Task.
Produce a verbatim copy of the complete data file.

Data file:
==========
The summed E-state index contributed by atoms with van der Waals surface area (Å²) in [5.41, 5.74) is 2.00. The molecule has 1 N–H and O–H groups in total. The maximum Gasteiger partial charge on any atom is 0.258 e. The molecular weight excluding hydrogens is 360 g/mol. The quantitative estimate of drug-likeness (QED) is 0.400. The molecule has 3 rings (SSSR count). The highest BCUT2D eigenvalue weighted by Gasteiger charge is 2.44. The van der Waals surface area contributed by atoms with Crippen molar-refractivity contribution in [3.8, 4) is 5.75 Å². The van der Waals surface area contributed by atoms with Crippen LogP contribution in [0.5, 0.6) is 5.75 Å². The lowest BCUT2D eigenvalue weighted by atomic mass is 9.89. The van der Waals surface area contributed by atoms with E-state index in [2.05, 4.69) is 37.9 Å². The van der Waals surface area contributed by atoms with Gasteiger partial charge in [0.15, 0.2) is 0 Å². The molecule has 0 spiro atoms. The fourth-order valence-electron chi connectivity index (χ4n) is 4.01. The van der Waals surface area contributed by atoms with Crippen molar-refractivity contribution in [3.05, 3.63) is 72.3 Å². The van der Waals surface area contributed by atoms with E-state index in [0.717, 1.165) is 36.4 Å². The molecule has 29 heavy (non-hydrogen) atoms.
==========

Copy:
The summed E-state index contributed by atoms with van der Waals surface area (Å²) in [5.41, 5.74) is 2.00. The molecule has 1 N–H and O–H groups in total. The maximum Gasteiger partial charge on any atom is 0.258 e. The molecular weight excluding hydrogens is 360 g/mol. The quantitative estimate of drug-likeness (QED) is 0.400. The molecule has 3 rings (SSSR count). The highest BCUT2D eigenvalue weighted by Gasteiger charge is 2.44. The van der Waals surface area contributed by atoms with Crippen molar-refractivity contribution in [3.8, 4) is 5.75 Å². The van der Waals surface area contributed by atoms with Crippen LogP contribution in [0.5, 0.6) is 5.75 Å². The lowest BCUT2D eigenvalue weighted by atomic mass is 9.89. The van der Waals surface area contributed by atoms with E-state index in [2.05, 4.69) is 37.9 Å². The van der Waals surface area contributed by atoms with Gasteiger partial charge in [0.15, 0.2) is 0 Å². The molecule has 0 spiro atoms. The fourth-order valence-electron chi connectivity index (χ4n) is 4.01. The van der Waals surface area contributed by atoms with Crippen molar-refractivity contribution in [3.05, 3.63) is 72.3 Å². The van der Waals surface area contributed by atoms with E-state index in [0.717, 1.165) is 36.4 Å². The molecule has 29 heavy (non-hydrogen) atoms.